My bathroom faucet was spewing water at odd angles. The aerator was obviously old and plagued with mineral deposits. So I attempted to remove the aerator to clean/replace it.

With WD-40 and vice grips I was able to get it to unscrew about a quarter turn, but when I tried to reposition my vice grips, the aerator broke in two. The top half with the threading is still stuck in my faucet. Any way to remove this without replacing the whole faucet? I can add a picture if it helps.

  • 5
    A picture would definitely help.
    – kdgregory
    Feb 21, 2012 at 2:05

8 Answers 8


Mineral build up has likely cemented the aerator in place, so:

Wash off the WD40 residue with soap as best you can.

Get a glass or cup. Fill it with vinegar or a citric acid solution, and heat it in the microwave til hot. position the cup under the faucet so that the mineraled up threads are submerged. Let it sit for a few hours periodically warming the liquid and lightly tapping the aerator with a hammer so as to loosen residue. If you are persistent and lucky, the acid will dissolve the mineral buldup to the point you can unscrew the top half of the aerator.

If you have them, a mototool or detail sander might also be used to mechanically nudge the stuck threads. That'll open channels for the acid to get at the mineral buildup.


At this point, the faucet is likely to be unsalvageable. Your "quarter turn" was not the probably not aerator turning in its threads, but the soft metal twisting before breaking. Especially if the water was "shooting out" from holes that were corroded in the metal. An alternate, equally bleak possibility is that the aerator was cross-threaded.

OK, now that I've level-set, the first thing that you want to do is get actual penetrating oil. WD-40 is a lubricant and water dispersant, but it won't do anything to dissolve corrosion. Buy the type that comes in a spray can, because it will be much easier to apply.

Spray the penetrating oil inside the faucet around the aerator, and let it sit overnight. You want to completely douse the area, so that you have the best chances of oil getting into the threads (and yes, it will take some time to flush it all away once you get the faucet working again).

Set up a mirror in the sink so that you can see what you're doing.

Using a small cold chisel and hammer, tap the remaining piece of the aerator. You want to apply tangential force, in the direction of loosening (and offhand, I can't remember if it's right- or left-hand threaded). You don't have to hit that hard; the goal is to break the threads loose. However, you'll probably have to keep tapping until the broken piece comes completely free.

If you have a place to set the chisel (such as a jagged edge from tearing the metal). that will help. If not, you can create such an edge with a Dremel tool and cutoff wheel. Just be careful not to cut into the threads in the faucet body.

  • 1
    I think you were right about my quarter turn. :( I ended up having to replace the faucet ... my impatience got the best of me.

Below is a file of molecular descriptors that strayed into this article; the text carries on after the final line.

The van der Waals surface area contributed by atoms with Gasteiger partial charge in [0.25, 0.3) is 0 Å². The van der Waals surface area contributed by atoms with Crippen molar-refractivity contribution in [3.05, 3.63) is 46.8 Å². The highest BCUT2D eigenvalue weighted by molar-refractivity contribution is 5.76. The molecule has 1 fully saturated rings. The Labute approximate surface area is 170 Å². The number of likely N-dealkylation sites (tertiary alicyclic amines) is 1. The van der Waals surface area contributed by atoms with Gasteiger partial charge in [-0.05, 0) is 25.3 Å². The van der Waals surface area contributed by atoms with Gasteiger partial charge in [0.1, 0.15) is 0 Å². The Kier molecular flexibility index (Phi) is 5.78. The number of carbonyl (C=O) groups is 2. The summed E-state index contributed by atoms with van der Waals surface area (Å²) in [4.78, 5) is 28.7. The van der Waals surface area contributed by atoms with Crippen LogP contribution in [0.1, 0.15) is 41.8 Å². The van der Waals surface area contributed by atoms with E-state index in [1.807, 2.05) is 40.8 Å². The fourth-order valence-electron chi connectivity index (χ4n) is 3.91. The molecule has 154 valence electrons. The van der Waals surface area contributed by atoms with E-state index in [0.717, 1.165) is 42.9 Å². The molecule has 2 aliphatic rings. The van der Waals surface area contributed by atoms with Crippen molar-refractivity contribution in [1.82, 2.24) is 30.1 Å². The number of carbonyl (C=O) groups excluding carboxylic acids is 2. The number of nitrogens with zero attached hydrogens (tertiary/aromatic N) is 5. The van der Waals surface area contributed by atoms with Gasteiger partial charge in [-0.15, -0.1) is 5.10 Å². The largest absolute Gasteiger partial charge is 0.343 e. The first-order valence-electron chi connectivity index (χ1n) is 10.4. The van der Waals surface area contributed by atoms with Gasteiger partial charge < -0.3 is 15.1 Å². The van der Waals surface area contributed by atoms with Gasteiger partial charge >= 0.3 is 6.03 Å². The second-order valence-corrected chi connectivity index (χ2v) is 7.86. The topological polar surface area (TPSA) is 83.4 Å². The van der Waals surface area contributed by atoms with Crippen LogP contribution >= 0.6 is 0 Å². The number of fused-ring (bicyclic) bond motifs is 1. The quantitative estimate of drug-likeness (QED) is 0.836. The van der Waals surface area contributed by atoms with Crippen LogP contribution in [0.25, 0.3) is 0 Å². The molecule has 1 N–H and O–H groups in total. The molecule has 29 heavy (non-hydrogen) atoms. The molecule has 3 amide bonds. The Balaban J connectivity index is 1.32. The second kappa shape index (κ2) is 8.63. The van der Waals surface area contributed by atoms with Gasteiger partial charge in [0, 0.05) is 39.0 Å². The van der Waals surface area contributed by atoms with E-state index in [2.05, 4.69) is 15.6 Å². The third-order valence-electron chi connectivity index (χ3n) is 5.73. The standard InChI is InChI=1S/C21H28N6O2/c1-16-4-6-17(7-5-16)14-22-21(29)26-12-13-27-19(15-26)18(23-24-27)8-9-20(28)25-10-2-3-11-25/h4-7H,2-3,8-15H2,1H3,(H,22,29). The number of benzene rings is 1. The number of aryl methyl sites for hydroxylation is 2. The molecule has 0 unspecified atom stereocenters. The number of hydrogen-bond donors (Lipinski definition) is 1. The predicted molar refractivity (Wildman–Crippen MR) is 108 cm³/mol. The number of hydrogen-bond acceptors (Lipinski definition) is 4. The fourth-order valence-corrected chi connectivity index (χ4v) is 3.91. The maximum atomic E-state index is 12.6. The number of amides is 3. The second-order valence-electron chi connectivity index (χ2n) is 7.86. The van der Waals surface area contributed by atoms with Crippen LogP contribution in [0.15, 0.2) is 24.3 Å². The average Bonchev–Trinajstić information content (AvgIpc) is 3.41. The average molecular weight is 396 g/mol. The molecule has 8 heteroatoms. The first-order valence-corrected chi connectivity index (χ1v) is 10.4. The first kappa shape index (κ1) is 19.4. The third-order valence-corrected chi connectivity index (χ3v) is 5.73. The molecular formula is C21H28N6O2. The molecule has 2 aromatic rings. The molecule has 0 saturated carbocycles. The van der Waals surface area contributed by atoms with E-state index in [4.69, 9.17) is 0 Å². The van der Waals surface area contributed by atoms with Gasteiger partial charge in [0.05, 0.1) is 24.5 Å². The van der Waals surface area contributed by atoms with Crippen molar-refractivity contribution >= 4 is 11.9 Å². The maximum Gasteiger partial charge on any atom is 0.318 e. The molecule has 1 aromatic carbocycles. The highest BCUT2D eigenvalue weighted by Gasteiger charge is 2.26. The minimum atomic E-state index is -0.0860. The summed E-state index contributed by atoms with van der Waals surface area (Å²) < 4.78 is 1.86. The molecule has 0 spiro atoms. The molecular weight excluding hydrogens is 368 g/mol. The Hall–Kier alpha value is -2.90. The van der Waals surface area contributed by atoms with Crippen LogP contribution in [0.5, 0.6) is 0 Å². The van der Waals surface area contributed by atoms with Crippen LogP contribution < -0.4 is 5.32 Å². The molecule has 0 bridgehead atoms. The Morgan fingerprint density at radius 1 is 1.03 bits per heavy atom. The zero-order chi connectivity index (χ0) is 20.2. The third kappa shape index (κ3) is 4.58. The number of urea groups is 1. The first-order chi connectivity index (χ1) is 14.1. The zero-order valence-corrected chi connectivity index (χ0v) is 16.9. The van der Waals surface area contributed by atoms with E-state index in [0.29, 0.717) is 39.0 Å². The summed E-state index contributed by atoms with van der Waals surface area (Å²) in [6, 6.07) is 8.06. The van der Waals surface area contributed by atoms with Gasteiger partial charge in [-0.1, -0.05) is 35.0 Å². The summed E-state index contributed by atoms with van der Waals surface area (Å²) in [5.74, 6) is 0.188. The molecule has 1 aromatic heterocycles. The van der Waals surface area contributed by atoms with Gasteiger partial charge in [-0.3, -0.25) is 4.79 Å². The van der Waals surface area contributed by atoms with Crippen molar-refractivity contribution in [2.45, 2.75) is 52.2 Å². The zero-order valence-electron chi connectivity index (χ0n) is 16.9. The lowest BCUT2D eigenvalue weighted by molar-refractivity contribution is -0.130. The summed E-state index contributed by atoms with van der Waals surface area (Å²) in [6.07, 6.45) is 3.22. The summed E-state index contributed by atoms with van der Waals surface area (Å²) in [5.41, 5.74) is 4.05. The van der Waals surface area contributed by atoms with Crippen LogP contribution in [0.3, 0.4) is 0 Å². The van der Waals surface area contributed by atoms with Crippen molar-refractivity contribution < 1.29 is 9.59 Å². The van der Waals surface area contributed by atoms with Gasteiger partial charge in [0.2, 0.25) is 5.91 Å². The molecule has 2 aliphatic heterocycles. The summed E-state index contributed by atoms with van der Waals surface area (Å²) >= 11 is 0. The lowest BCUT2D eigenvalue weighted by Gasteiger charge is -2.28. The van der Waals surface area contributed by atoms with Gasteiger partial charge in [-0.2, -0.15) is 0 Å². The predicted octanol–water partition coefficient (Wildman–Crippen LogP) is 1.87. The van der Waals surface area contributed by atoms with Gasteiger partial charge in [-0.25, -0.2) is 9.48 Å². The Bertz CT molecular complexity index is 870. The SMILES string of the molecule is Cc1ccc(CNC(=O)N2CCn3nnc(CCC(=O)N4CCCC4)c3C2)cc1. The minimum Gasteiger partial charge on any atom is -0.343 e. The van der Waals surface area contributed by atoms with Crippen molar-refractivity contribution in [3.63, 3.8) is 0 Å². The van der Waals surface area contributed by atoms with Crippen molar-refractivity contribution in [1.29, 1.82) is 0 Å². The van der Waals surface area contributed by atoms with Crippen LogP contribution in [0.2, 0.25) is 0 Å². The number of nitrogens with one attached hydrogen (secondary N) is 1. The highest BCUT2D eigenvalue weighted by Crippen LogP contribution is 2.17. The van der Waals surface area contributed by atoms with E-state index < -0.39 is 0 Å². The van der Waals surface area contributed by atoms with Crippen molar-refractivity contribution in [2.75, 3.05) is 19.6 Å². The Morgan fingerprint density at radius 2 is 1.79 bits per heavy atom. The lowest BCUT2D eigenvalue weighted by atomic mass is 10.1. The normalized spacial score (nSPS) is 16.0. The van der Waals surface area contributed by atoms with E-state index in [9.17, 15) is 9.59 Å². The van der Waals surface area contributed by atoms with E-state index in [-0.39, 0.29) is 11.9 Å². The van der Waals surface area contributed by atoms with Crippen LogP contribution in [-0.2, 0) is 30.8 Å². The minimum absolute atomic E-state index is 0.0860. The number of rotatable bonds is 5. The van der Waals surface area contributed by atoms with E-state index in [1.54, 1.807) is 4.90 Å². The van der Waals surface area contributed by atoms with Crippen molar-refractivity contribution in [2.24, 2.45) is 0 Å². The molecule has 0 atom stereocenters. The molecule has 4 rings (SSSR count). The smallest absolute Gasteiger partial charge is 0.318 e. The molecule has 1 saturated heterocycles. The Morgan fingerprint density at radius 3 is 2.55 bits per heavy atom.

– Stainsor
    Sep 25, 2013 at 4:01

Same problem here. I applied Kroil, waited overnight. Neither proper-sized extractor nor drill bit worked due to insufficient "grab." Found a couple ragged edges on bottom; inserted sharp 1/2" chisel and tapped tangentially. The remaining thread fragment fractured, and was then easily removed without damage to faucet body threads. removed thread segment


I spent $60 dollars and bought a set of Irwin Multi-Spline extractors on-line. You can use the different sized extractors to grab onto the interior of your faucet nozzle and then you can un-screw the jammed aerator threads. You might be able to find something in the plumbing tools section of your Home Depot or Lowes. Look for pipe nipple extractors. The ones I found were too small for my aerator--that's why I bought the Irwin extractors-- but they might fit yours.

I think the Dremel tool idea listed here would have worked for me. Once you degrade the integrity of the jammed aerator threads, they can be nudged away from the faucet screws. Wish I had seen it before I went for the extractor solution.


A lighter and a pocket knife did it in less than 5 minutes for me - after spending more than an hour before checking this site. I had already taken the spout off, which wasn't necessary.


I actually lucked out buy using a lighter to soften the plastic and break a chunk off with little wire cutters and the rest I pulled off with small pliers

  • I used the lighter method described by the other user to soften the plastic, a knife and small flat screw driver to chip away at one section. Took about 10 mins
    – user50453
    Feb 20, 2016 at 10:24

I have the same problem. I tried various solutions provided here but it did not work. Finally I tried to remove the broken aerator thread with a drill bit and it worked. Get the right drill bit size, 5/8” worked with my Moeen faucet, and just push and turn counterclockwise by hand to remove the stuck aerator.


What worked for me after many different attempts was cutting a small square of paper towel, (about 3 inches) drenched in 100% Acetone. Stuff it up in the faucet and then plastic wrap it.

Wait 20 minutes and with small pliers and a utility knife pick at it. I did this 2 times and on the second try the entire piece popped right out!!!

  • What do you mean by aciditine?
    – Chenmunka
    Apr 9, 2022 at 9:34
  • I'm guessing the OP means Acetone.
    – JACK
    Apr 9, 2022 at 12:10
  • I believe I've corrected the spelling errors. If not, please feel free to edit it back the way it was then explain what you meant.
    – FreeMan
    Apr 9, 2022 at 14:48

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